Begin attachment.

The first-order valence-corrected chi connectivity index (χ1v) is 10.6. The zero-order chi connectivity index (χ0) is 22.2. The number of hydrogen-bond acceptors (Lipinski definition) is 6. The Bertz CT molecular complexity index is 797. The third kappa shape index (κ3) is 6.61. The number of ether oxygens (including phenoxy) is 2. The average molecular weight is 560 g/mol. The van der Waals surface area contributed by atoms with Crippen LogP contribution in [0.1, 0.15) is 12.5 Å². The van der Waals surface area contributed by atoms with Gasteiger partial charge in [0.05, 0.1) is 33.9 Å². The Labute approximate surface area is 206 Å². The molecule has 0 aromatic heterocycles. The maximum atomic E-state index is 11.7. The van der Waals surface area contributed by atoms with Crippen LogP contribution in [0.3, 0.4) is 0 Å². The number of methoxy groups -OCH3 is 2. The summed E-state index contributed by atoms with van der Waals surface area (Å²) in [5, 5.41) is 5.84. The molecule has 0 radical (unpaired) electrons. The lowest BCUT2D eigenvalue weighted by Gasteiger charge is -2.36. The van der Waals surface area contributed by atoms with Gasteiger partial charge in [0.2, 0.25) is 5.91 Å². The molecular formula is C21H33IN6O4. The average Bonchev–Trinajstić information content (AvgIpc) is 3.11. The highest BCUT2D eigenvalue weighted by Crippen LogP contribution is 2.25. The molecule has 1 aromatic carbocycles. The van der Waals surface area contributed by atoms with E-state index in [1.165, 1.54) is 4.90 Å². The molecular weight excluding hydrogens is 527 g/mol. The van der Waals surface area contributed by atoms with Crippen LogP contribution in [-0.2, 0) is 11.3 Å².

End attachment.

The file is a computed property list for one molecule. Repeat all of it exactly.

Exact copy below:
The first-order valence-corrected chi connectivity index (χ1v) is 10.6. The zero-order chi connectivity index (χ0) is 22.2. The number of hydrogen-bond acceptors (Lipinski definition) is 6. The Bertz CT molecular complexity index is 797. The third kappa shape index (κ3) is 6.61. The number of ether oxygens (including phenoxy) is 2. The average molecular weight is 560 g/mol. The van der Waals surface area contributed by atoms with Crippen LogP contribution in [0.1, 0.15) is 12.5 Å². The van der Waals surface area contributed by atoms with Gasteiger partial charge in [0.05, 0.1) is 33.9 Å². The Labute approximate surface area is 206 Å². The molecule has 0 aromatic heterocycles. The maximum atomic E-state index is 11.7. The van der Waals surface area contributed by atoms with Crippen LogP contribution in [0.3, 0.4) is 0 Å². The number of methoxy groups -OCH3 is 2. The summed E-state index contributed by atoms with van der Waals surface area (Å²) in [5, 5.41) is 5.84. The molecule has 0 radical (unpaired) electrons. The lowest BCUT2D eigenvalue weighted by Gasteiger charge is -2.36. The van der Waals surface area contributed by atoms with Gasteiger partial charge in [0.2, 0.25) is 5.91 Å². The molecular formula is C21H33IN6O4. The average Bonchev–Trinajstić information content (AvgIpc) is 3.11. The highest BCUT2D eigenvalue weighted by Crippen LogP contribution is 2.25. The molecule has 1 aromatic carbocycles. The van der Waals surface area contributed by atoms with E-state index in [1.165, 1.54) is 4.90 Å². The molecular weight excluding hydrogens is 527 g/mol. The van der Waals surface area contributed by atoms with Crippen LogP contribution in [-0.2, 0) is 11.3 Å².